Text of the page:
But that is only half the matter. Commitment to factual accuracy is more than a good habit. It arises from minds devoted to finding the truth and doing what is right. Bad reporting, as Walter Lippmann wrote long ago, is akin to false testimony in a courtroom which, if done with knowledge, is perjury. Only a citizenry habituated to some semblance of moral and intellectual virtue practices, and honors, factual accuracy.

But Lippmann wrongly believed that factual accuracy in the media and the government would suffice to refine public opinion and improve public policy, at least he said so early in his career. Doubtless this man who became the premier "pundit" for half a century in this country appreciated the importance of informed commentary as well.

Someone once said that "Figures don't lie but liars can figure." He could have been referring to news reporters. The mere inclusion of multiple facts in a newspaper article is no guarantee of its accuracy, much less its contribution to public deliberation. By the same token, the proliferation of punditry on the Internet is hardly cause for alarm. However much we may cherish newspapers, many trees have to die to maintain that production. The press does not exhaust all media possibilities, and neither does news reporting.

There is much to admire in the news reporter's habit of presenting both sides of an argument, but there are difficulties. For one thing, understanding a point of view requires more than just the ability to gather facts. It means suspending judgment until one has fully understood the position under review. This is even more difficult (though not impossible) if you think the point of view is wrong. Add to this the space or time limitations of all media (not to mention many people's short attention spans), and justice may not be done.

What too often emerges is an oversimplified, truncated, almost child-like version of what someone is saying that effectively trivializes what should be understood as part of a serious debate over public policy.

Fortunately for sports fans, sports sections are often the healthiest in the newspaper, fueled by intense reader interest and largely unambiguous subject matter (somebody wins, somebody loses). But imagine ball games being reported as if they were political. "The Angels defeated the A's today, as umpires permitted more runs by Los Angeles." Or: "The Lakers scored more points than the Rockets last night as the referees maintained the tradition, questioned by some, of restricting the playing time to 48 minutes."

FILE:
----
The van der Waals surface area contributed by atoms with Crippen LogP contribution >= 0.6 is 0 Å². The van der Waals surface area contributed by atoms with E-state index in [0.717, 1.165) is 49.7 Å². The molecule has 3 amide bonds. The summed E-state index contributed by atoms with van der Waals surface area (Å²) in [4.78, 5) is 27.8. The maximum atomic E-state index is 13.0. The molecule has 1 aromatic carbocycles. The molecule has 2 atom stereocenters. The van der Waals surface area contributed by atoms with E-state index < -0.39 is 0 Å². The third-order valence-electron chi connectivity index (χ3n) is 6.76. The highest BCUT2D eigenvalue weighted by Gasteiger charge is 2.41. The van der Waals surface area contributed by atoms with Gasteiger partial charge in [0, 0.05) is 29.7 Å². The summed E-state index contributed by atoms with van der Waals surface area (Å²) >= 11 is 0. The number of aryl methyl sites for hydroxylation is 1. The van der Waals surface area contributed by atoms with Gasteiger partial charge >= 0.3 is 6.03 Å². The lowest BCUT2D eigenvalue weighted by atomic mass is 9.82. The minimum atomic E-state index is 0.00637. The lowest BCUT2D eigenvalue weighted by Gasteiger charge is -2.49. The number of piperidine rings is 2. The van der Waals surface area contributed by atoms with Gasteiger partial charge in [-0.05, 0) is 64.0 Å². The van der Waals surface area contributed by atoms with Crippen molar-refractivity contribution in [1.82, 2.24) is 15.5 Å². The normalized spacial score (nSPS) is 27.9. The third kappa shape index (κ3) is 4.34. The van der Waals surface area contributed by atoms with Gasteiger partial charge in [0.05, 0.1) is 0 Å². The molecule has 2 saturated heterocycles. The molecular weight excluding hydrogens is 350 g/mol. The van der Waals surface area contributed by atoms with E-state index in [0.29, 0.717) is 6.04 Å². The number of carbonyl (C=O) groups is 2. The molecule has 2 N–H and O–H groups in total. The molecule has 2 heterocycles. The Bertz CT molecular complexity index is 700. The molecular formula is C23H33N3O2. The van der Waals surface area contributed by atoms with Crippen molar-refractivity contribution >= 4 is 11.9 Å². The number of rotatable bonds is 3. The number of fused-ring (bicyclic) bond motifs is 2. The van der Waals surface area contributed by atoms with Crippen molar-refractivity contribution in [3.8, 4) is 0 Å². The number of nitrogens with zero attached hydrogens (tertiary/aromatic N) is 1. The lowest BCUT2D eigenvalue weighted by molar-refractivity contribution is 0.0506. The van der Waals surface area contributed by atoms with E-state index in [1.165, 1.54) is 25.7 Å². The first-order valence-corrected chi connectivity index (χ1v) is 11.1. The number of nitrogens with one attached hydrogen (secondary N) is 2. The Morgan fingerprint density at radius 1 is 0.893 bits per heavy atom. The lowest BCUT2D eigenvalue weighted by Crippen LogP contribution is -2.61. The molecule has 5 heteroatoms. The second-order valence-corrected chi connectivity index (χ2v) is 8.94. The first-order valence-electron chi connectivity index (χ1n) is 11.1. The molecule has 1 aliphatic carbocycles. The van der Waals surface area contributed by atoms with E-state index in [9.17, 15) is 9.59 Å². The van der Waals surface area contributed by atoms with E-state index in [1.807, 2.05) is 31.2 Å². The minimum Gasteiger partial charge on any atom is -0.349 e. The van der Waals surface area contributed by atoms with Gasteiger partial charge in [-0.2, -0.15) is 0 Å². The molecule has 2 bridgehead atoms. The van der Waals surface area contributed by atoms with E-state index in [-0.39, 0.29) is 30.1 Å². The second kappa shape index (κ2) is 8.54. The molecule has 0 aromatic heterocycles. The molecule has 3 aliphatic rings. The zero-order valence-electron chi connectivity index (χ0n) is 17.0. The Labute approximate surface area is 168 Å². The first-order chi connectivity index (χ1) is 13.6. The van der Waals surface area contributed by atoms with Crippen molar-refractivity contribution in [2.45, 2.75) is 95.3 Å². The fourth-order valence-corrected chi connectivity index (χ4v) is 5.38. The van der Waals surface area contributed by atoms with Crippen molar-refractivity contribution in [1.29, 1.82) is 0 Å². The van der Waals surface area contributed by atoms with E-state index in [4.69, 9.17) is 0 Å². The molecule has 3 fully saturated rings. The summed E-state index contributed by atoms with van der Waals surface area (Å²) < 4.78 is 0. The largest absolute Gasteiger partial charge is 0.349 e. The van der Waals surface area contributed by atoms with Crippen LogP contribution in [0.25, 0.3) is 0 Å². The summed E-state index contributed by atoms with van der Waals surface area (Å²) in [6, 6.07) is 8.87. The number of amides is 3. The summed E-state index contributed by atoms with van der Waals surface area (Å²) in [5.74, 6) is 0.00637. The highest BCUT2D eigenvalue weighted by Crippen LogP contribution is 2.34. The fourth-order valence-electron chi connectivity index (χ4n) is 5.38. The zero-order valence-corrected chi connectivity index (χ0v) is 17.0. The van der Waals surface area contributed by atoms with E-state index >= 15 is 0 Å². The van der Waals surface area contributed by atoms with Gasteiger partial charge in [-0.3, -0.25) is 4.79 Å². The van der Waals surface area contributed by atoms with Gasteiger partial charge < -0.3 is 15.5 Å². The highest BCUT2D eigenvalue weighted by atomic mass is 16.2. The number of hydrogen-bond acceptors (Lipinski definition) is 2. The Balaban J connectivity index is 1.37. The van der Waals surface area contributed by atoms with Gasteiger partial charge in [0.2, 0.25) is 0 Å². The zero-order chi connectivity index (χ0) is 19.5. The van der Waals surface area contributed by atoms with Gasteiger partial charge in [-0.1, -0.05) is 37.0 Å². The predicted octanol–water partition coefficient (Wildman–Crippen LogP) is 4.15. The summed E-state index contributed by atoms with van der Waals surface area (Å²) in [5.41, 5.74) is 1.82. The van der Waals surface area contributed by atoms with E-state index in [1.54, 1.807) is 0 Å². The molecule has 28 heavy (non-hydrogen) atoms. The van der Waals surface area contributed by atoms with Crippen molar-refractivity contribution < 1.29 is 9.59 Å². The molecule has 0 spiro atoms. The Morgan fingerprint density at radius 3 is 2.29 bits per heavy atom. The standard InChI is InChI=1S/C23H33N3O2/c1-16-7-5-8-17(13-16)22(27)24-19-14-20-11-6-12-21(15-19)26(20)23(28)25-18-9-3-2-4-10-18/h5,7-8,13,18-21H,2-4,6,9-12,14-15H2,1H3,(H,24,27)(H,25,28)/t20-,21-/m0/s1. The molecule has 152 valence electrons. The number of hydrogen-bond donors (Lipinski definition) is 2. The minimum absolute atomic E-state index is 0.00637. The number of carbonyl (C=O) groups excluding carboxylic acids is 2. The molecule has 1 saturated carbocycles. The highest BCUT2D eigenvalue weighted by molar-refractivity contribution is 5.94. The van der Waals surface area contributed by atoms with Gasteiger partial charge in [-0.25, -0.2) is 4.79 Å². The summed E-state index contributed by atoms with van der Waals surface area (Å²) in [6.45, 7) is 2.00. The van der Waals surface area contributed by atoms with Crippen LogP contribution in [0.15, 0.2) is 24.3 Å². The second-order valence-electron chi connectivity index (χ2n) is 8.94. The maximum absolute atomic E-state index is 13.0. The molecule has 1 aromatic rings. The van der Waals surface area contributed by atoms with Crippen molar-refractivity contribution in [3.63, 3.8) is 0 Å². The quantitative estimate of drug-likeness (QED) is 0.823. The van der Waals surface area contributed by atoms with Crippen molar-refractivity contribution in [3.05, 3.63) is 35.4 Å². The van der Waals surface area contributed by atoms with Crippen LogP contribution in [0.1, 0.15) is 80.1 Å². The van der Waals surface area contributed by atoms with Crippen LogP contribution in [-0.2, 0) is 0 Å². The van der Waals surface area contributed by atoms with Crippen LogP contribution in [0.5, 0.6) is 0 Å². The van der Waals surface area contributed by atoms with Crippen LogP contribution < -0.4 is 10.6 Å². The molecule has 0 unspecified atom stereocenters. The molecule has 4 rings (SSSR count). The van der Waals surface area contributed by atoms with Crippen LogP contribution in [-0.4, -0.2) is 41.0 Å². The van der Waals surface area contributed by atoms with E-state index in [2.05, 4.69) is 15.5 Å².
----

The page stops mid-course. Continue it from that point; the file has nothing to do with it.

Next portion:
Sure, politics are controversial, but our fundamental political principles and our Constitution provide a standard and impose limits. Sports are also controversial, but true sportsmen would not permit changing the rules to accommodate their desires. In both cases, we must know what is right as well as what is a true fact.

Captives of the media?

(Denver Post, Jan. 18) You, a captive of the media? No way. Nobody mediates for you. You think independently. You gather your own information and decide for yourself. Me too. We don’t need no media mediating for us, no sir. Yeah, right. In our dreams, maybe, but not in America today. The world is so interconnected, changes so fast, and presents each person with so many choices, that reliance on others for much of our knowledge is inescapable. But which media can we trust, and how do we keep them at our service – on tap, not on top? Especially if newspapers as we have known them are on the way out, how can we stay reliably informed as free citizens in a free society? That’s the underlying concern as Coloradans wonder about the fate of the Rocky Mountain News, Chicago Tribune, Los Angeles Times, New York Times, and maybe even the Denver Post.

I love newspapers. They’ll always be my preferred window on our civic and cultural life. Online and broadcast media rank a distant second. I hope enough American papers manage to reinvent themselves for the digital era so that print journalism can long continue. Since you’re reading this, you probably agree.

Yet trouble and transformation are stalking the media industry regardless. News providers face brutal pressures to adapt. For us as news users, this is a good time to think about the fundamental question we began with: Who mediates for you? Or as the counter-culture used to say, what do you feed your head?

The media seldom challenge us on this. They have a commercial motive not to. Challenging myself, I find I’m often careless as to both the quality and quantity of what gets fed into my head. New technologies and rebranding by the providers are beside the point. The problem is my passivity about the content they deliver.

A medium is a just a conveyor belt. At one end is a loadmaster, the editor. According to what’s on his clipboard, the belt gets loaded with news from reporters, opinions from pundits, and ads from businesses. It’s all conveniently brought to our homes. That convenience can be a trap, however. We may become too accepting.

“Couldn’t drink coffee without the morning paper,” worried someone at our Vanguard discussion club when the industry’s woes were this month’s topic. “We are Colorado,” says a Denver Post promo campaign. Media companies, this paper included, become part of our lives. They’re still only companies, means to an end. The end is knowing what we need to know to live together responsibly and happily.